The peplum originates from the ancient Greeks, but if you’re anything like us, the waist adornment conjures up more images of Cindi Lauper than Homer. Once seen as a perfect accompaniment to sequins and shoulder pads, over the past few seasons the style has been pared down to become the centrepiece of a garment.
We wanted to see how the peplum arrived at this new level of sophistication and whether or not consumers are talking about the trend and more importantly if they are liking it.
When Raf Simons showed his SS11 collection for Jil Sander, he marked a turning point for the peplum. Instantly, the style became new as it was accompanied by key trends from the season, neon hues and maxi lengths. The sure sign that the peplum had graduated into a class of its own though was that the Jil Sander collection featured peplums as accessories. To instantly update any look, the zip-on stretch cotton peplum can be paired with anything from jeans and t-shirts to more formal dresses. The £320 accessory was made available in sizes 42 and 44 on Net-a-Porter, both sold out within a week.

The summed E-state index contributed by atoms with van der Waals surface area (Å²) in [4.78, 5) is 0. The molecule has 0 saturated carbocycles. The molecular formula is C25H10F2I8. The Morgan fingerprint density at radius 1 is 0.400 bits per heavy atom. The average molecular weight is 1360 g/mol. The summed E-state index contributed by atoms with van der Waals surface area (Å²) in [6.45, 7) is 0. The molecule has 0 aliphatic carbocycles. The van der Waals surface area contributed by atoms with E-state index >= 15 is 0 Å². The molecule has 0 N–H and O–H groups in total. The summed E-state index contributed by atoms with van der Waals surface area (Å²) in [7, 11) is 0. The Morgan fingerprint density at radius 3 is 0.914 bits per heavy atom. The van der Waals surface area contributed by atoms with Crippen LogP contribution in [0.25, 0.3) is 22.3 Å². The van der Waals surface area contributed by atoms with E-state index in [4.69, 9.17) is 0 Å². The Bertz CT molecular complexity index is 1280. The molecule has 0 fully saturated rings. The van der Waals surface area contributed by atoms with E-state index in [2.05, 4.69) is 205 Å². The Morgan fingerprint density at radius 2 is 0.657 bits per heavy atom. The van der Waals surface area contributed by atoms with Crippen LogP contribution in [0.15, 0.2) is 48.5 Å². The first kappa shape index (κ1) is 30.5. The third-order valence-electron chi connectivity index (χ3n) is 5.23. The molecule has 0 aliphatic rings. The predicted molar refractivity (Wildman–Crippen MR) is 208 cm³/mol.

The peplum featured at the AW11/12 shows in a range of incarnations, from lumberjack chic at Thakoon to demure and floral at Marc Jacobs. In fact, in the past month, the look has proven its versatility after being seen on everyone from Duchess Kate (Alexander McQueen Resort 11) to the new Playboy bunnies (Marchesa).
Online, there has been plenty of buzz around the trend. There are very obvious peaks around the SS11 shows, AW11/12 shows and the Southern Hemisphere SS11/12 collections, which featured a varied range of styles. At RAFW, there was the demure and elegant at Camilla and Marc, colour blocking at Josh Goot and extreme volume at Ellery, while at Sao Paulo Fashion week, Fause Haten sent out a stunning glittery showstopper (main image above).
For SS12, we forecast a further evolution of the peplum style, as designers take influence from the Victorian era, volume will shift into panniers and bustles.